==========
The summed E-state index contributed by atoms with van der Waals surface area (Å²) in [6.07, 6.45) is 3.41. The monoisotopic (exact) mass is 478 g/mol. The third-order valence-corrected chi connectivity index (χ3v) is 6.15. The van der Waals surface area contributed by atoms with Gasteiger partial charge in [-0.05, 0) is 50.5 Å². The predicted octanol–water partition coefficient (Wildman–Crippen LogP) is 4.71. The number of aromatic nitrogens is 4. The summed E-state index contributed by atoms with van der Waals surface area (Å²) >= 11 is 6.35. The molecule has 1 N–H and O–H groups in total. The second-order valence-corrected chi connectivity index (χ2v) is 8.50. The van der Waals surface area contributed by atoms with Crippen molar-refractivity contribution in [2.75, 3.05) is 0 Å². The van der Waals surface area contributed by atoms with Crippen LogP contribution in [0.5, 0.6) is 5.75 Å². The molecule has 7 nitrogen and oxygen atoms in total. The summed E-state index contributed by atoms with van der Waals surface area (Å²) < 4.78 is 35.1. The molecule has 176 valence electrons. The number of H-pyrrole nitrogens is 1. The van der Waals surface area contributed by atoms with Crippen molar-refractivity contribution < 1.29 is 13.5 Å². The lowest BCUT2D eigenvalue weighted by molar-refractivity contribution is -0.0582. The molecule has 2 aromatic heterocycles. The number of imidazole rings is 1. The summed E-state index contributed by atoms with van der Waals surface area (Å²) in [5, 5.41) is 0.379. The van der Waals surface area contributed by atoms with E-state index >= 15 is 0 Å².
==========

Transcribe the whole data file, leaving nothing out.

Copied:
The summed E-state index contributed by atoms with van der Waals surface area (Å²) in [6.07, 6.45) is 3.41. The monoisotopic (exact) mass is 478 g/mol. The third-order valence-corrected chi connectivity index (χ3v) is 6.15. The van der Waals surface area contributed by atoms with Gasteiger partial charge in [-0.05, 0) is 50.5 Å². The predicted octanol–water partition coefficient (Wildman–Crippen LogP) is 4.71. The number of aromatic nitrogens is 4. The summed E-state index contributed by atoms with van der Waals surface area (Å²) >= 11 is 6.35. The molecule has 1 N–H and O–H groups in total. The second-order valence-corrected chi connectivity index (χ2v) is 8.50. The van der Waals surface area contributed by atoms with Crippen molar-refractivity contribution in [2.75, 3.05) is 0 Å². The van der Waals surface area contributed by atoms with Crippen LogP contribution in [0.5, 0.6) is 5.75 Å². The molecule has 7 nitrogen and oxygen atoms in total. The summed E-state index contributed by atoms with van der Waals surface area (Å²) < 4.78 is 35.1. The molecule has 176 valence electrons. The number of H-pyrrole nitrogens is 1. The van der Waals surface area contributed by atoms with Crippen molar-refractivity contribution < 1.29 is 13.5 Å². The lowest BCUT2D eigenvalue weighted by molar-refractivity contribution is -0.0582. The molecule has 2 aromatic heterocycles. The number of imidazole rings is 1. The summed E-state index contributed by atoms with van der Waals surface area (Å²) in [5, 5.41) is 0.379. The van der Waals surface area contributed by atoms with E-state index >= 15 is 0 Å².